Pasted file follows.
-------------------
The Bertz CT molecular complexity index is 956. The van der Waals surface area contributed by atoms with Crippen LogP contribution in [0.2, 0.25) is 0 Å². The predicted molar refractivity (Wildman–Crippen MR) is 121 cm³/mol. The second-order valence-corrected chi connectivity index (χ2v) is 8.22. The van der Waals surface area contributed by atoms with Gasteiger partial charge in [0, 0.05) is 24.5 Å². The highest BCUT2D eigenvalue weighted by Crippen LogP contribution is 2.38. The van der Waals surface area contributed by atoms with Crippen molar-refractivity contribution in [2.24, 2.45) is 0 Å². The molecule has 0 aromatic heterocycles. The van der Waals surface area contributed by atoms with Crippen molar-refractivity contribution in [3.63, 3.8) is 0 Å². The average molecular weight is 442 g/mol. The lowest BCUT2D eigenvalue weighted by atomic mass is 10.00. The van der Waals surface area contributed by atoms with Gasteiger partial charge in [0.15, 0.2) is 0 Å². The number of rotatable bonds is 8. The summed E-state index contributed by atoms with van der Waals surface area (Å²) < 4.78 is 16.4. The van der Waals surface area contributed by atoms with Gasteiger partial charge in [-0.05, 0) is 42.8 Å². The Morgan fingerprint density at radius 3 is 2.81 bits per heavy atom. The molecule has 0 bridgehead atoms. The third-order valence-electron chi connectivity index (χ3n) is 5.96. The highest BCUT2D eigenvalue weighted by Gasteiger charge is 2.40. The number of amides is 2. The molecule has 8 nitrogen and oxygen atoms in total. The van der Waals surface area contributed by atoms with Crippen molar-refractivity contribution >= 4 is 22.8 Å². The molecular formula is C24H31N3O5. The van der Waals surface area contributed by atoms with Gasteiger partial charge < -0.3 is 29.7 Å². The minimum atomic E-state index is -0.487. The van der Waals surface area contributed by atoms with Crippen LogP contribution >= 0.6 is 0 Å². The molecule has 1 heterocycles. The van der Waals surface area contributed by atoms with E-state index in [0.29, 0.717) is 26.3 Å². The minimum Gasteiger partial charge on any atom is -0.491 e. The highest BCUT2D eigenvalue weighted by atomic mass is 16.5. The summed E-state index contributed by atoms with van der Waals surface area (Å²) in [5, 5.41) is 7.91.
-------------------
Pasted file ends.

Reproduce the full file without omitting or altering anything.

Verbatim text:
The Bertz CT molecular complexity index is 956. The van der Waals surface area contributed by atoms with Crippen LogP contribution in [0.2, 0.25) is 0 Å². The predicted molar refractivity (Wildman–Crippen MR) is 121 cm³/mol. The second-order valence-corrected chi connectivity index (χ2v) is 8.22. The van der Waals surface area contributed by atoms with Gasteiger partial charge in [0, 0.05) is 24.5 Å². The highest BCUT2D eigenvalue weighted by Crippen LogP contribution is 2.38. The van der Waals surface area contributed by atoms with Crippen molar-refractivity contribution in [2.24, 2.45) is 0 Å². The molecule has 0 aromatic heterocycles. The van der Waals surface area contributed by atoms with Crippen molar-refractivity contribution in [3.63, 3.8) is 0 Å². The average molecular weight is 442 g/mol. The lowest BCUT2D eigenvalue weighted by atomic mass is 10.00. The van der Waals surface area contributed by atoms with Gasteiger partial charge in [0.15, 0.2) is 0 Å². The number of rotatable bonds is 8. The summed E-state index contributed by atoms with van der Waals surface area (Å²) < 4.78 is 16.4. The van der Waals surface area contributed by atoms with Gasteiger partial charge in [-0.05, 0) is 42.8 Å². The Morgan fingerprint density at radius 3 is 2.81 bits per heavy atom. The molecule has 0 bridgehead atoms. The third-order valence-electron chi connectivity index (χ3n) is 5.96. The highest BCUT2D eigenvalue weighted by Gasteiger charge is 2.40. The number of amides is 2. The molecule has 8 nitrogen and oxygen atoms in total. The van der Waals surface area contributed by atoms with Crippen molar-refractivity contribution >= 4 is 22.8 Å². The molecular formula is C24H31N3O5. The van der Waals surface area contributed by atoms with Gasteiger partial charge < -0.3 is 29.7 Å². The minimum atomic E-state index is -0.487. The van der Waals surface area contributed by atoms with Crippen LogP contribution >= 0.6 is 0 Å². The molecule has 1 heterocycles. The van der Waals surface area contributed by atoms with E-state index in [0.29, 0.717) is 26.3 Å². The minimum Gasteiger partial charge on any atom is -0.491 e. The highest BCUT2D eigenvalue weighted by atomic mass is 16.5. The summed E-state index contributed by atoms with van der Waals surface area (Å²) in [5, 5.41) is 7.91.